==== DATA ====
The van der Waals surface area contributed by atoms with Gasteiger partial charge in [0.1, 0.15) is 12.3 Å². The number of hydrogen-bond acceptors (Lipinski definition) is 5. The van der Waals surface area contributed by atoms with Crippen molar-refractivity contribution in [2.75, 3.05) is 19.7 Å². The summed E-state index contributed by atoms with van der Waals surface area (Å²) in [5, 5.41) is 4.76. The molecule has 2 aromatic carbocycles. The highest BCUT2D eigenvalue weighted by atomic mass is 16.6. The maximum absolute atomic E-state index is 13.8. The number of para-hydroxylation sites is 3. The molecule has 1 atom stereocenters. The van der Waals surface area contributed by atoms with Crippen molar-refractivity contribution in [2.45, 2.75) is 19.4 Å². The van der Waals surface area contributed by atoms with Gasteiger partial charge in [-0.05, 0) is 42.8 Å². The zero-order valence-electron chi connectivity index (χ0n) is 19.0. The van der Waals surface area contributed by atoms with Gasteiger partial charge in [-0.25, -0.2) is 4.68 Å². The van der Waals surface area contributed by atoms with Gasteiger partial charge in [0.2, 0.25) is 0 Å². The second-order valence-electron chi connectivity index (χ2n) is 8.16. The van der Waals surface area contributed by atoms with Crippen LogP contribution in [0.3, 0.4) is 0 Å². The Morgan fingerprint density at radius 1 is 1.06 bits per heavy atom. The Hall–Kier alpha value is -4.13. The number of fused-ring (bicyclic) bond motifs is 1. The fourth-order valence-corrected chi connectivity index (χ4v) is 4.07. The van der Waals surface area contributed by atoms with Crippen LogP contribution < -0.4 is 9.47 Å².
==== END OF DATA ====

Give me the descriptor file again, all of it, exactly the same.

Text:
The van der Waals surface area contributed by atoms with Gasteiger partial charge in [0.1, 0.15) is 12.3 Å². The number of hydrogen-bond acceptors (Lipinski definition) is 5. The van der Waals surface area contributed by atoms with Crippen molar-refractivity contribution in [2.75, 3.05) is 19.7 Å². The summed E-state index contributed by atoms with van der Waals surface area (Å²) in [5, 5.41) is 4.76. The molecule has 2 aromatic carbocycles. The highest BCUT2D eigenvalue weighted by atomic mass is 16.6. The maximum absolute atomic E-state index is 13.8. The number of para-hydroxylation sites is 3. The molecule has 1 atom stereocenters. The van der Waals surface area contributed by atoms with Crippen molar-refractivity contribution in [2.45, 2.75) is 19.4 Å². The van der Waals surface area contributed by atoms with Gasteiger partial charge in [-0.05, 0) is 42.8 Å². The zero-order valence-electron chi connectivity index (χ0n) is 19.0. The van der Waals surface area contributed by atoms with Gasteiger partial charge in [-0.25, -0.2) is 4.68 Å². The van der Waals surface area contributed by atoms with Gasteiger partial charge in [0.2, 0.25) is 0 Å². The second-order valence-electron chi connectivity index (χ2n) is 8.16. The van der Waals surface area contributed by atoms with Crippen LogP contribution in [0.3, 0.4) is 0 Å². The Morgan fingerprint density at radius 1 is 1.06 bits per heavy atom. The Hall–Kier alpha value is -4.13. The number of fused-ring (bicyclic) bond motifs is 1. The fourth-order valence-corrected chi connectivity index (χ4v) is 4.07. The van der Waals surface area contributed by atoms with Crippen LogP contribution < -0.4 is 9.47 Å².